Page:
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The Aurora Awards (French: Prix Aurora-Boréal) are a set of primarily literary awards given annually for the best Canadian science fiction or fantasy professional and fan works and achievements from the previous year.[1] The event is organized by Canvention and the awards are given out by the Canadian SF and Fantasy Association and SFSF Boreal Inc. [1] Originally they were known as the Canadian Science Fiction and Fantasy Awards which was shortened to CSFFA and nicknamed the Casper Awards based on that acronym, but this name was changed to the Aurora Awards in 1991, because the Aurora is the same in English and French.[2] The categories have expanded from those focused on literary works to include categories that recognize achievements in comics, music, poetry, art, film and television.

Originally, the CSFFA gave out both the English-language and French-language versions of the awards, with the French-language version known as the Prix Aurora. However, the French-language section of the awards is now known as the Prix Aurora-Boréal and was created through an agreement between SFSFBI and the CSFFA in November 2010, which combined the independent Prix Boréal and the Prix Aurora into a single award affiliated to the English-language award. The awards are selected by member vote, in a similar style to that of the Hugo Awards.[3][4]

The first award was granted in 1980 at Hal-Con 3, in Halifax, Nova Scotia, which was in turn the first convention to be named Canvention, a name which rotates to the convention hosting the awards that year in addition to its regular name.[5]

For lists of winners and nominees for each category, see the list of award categories below.

Contents

AwardEdit

The Canadian Science Fiction and Fantasy Association (CSFFA) and the SFSFBI give out the Aurora and Aurora-Boréal Awards for the best science fiction and fantasy works in each of the categories. CSFFA handle the anglophone Aurora Awards and the SFSFBI handle the francophone Aurora-Boréal Awards, though both organizations co-sponsor the other award. Nominees are only valid if they were produced or completed in the previous calendar year.

For the Aurora Awards, the official nominees are chosen by the awards committee from all of the works that have received at least 5 nominations by CSFFA members throughout the year, and then the shortlist is voted on by every member of the CSFFA.[6] This is obtained through a $10 membership fee[7], and can be voted in person with a voting card at the annual general meeting of the CSFFA at that year's Canvention, or online through a portal set up by the CSFFA. A member must have been a member for at least 1 month before Canvention to be eligible for voting. The deadlines for voting are set by the CSFFA at the previous year's Canvention.[6]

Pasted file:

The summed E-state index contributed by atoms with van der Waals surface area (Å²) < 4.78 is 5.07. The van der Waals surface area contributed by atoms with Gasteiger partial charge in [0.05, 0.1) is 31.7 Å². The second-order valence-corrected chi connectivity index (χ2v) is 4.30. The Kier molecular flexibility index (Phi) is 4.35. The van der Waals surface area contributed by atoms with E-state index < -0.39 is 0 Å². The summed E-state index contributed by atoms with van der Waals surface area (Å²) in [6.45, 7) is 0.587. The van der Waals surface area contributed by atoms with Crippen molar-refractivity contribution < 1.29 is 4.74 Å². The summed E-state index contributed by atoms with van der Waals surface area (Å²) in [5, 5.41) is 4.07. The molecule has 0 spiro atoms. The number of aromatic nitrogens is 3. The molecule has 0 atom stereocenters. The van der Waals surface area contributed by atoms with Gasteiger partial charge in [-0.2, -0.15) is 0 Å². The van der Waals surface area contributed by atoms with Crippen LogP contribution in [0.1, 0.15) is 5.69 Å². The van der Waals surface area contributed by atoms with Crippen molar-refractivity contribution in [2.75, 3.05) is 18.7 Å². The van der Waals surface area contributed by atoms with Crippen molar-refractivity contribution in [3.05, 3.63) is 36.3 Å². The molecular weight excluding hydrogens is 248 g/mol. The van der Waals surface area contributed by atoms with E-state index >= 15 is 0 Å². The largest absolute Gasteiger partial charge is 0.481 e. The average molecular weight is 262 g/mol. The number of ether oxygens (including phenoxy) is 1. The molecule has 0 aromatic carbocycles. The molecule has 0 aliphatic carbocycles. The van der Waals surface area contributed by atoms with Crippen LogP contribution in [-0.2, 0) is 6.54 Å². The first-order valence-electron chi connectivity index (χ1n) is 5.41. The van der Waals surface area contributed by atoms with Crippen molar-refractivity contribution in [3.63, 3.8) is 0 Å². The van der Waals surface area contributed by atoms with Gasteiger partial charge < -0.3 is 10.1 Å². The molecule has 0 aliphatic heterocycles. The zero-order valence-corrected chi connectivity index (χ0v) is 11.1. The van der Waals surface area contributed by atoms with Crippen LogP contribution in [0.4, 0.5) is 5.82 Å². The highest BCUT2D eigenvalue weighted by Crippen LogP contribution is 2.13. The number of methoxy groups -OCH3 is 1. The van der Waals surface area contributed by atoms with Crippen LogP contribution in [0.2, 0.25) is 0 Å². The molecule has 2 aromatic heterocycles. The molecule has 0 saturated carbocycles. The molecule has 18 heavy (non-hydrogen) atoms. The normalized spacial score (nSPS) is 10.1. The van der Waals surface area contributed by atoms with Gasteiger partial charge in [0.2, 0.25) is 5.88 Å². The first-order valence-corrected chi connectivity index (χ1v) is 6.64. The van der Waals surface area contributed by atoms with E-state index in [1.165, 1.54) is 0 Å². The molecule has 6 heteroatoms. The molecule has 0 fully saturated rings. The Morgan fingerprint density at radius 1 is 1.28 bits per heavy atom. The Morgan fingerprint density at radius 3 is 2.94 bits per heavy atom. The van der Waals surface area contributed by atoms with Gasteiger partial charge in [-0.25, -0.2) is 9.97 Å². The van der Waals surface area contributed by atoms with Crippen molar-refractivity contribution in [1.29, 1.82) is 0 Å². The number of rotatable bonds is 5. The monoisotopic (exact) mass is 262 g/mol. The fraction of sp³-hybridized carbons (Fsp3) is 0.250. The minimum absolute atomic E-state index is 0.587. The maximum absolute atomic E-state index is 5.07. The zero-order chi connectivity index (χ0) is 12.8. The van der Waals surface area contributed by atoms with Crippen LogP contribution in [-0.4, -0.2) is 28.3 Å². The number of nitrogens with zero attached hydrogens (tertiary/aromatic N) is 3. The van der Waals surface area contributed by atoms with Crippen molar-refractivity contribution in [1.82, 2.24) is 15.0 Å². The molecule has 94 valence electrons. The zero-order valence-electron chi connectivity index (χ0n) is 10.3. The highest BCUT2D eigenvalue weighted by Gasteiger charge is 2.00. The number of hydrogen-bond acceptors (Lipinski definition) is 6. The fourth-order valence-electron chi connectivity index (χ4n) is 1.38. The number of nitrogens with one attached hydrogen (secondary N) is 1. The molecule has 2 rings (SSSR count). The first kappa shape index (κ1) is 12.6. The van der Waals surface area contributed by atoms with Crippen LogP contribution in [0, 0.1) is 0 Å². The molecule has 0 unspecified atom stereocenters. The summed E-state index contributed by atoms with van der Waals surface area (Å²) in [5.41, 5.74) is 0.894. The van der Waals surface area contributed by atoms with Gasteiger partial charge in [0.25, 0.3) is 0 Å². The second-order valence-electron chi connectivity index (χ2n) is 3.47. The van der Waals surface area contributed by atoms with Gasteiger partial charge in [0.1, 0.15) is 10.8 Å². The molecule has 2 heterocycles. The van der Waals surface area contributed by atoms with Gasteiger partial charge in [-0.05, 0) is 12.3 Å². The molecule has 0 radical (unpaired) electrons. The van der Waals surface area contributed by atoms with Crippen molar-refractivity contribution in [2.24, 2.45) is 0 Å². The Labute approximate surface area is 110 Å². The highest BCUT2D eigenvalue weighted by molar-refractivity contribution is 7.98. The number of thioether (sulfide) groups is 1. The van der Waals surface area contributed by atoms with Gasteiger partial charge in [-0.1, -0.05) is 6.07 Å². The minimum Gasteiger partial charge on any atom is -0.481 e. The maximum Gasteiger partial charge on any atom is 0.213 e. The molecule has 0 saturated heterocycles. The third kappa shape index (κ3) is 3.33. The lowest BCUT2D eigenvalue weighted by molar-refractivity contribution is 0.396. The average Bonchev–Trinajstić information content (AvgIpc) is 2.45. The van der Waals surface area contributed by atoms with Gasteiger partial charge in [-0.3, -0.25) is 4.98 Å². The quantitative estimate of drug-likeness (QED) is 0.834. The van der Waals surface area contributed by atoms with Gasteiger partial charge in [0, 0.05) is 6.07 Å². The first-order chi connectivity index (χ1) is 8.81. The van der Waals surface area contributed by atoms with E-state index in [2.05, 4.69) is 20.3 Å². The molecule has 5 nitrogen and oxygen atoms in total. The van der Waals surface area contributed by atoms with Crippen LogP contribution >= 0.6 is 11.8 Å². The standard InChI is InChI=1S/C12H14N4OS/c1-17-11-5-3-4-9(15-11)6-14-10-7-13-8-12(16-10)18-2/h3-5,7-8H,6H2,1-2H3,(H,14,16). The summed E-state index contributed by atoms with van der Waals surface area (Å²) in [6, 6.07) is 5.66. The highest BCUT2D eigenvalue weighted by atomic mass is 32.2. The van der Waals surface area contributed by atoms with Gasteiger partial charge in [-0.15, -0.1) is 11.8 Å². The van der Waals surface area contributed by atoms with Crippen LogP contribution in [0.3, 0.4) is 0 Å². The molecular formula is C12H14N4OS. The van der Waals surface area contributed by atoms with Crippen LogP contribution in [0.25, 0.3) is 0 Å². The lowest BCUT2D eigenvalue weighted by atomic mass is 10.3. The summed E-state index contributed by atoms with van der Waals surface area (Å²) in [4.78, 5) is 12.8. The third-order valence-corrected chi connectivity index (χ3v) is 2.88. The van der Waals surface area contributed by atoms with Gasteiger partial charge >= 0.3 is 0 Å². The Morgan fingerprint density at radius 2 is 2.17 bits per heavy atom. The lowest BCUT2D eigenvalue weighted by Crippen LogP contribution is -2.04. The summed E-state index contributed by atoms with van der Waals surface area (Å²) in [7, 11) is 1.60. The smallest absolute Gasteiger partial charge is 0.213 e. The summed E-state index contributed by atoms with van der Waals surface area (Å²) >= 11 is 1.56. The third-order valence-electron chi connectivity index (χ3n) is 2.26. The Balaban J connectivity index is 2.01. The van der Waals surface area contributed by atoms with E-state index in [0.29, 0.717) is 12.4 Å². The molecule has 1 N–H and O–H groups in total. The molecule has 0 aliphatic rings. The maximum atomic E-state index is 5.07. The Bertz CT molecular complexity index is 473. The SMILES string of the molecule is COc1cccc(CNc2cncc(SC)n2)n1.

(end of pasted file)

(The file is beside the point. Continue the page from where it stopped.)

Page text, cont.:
For a category to not have an award given for it, usually there has to be less than three eligible nominees in that category before the start of voting, or enough people have voted for the No Award option on the ballot, and this wins a majority.[6]

The voting uses the instant-runoff voting method, where the voters rank their choices and the lowest scorer is eliminated until one nominee has a majority.[6]

For the CSFFA Hall of Fame, the inductee must have been nominated for the trophy, and then selected by a 4 person jury, which is selected by the CSFFA each year.[6]

Current award categoriesEdit

Medium English-language Award French-language Award
Professional Awards
Novels Best Novel Meilleur roman
YA Novels Best YA Novel
Other Literature Best Related Work Meilleurs ouvrages connexes
Comics Best Graphic Novel Meilleure bande dessinée
Short Fiction Best Short Fiction Meilleure nouvelle
Poetry Best Poem/Song
Music Création artistique audiovisuelle
Film & Television Best Visual Presentation
Art Best Artist
Lifetime Achievement Hall of Fame Trophy
Fan Awards
Writing/Publication Best Fan Writing and Publications Fanédition
Convention Organization Best Fan Organizational
Other Works Best Fan Related Work

RecognitionEdit

CSFFA is a federally recognized Canadian non-profit, since 2011.

ReferencesEdit

  1. ^ a b "Literary glow of Auroras lures galaxy of sci/fi stars". Edmonton Journal, June 6, 1991.
  2. ^ Mallett, Daryl F.; Reginald, Robert (1993). Reginald's Science Fiction and Fantasy Awards. Borgo Press. p. 27. ISBN 0-8095-1200-9.
  3. ^ "It's almost time for sci-fi awards". Sudbury Star, September 11, 1999.
  4. ^ "Speculative fiction seriously coming of age". Edmonton Journal, September 13, 1998.
  5. ^ van Belkom, Edo (1999). Aurora Awards: An Anthology of Prize-Winning Science Fiction and Fantasy. Quarry Press.
  6. ^ a b c d e "FAQ". CSFFA.
  7. ^ "Become a new member". CSFFA.

External linksEdit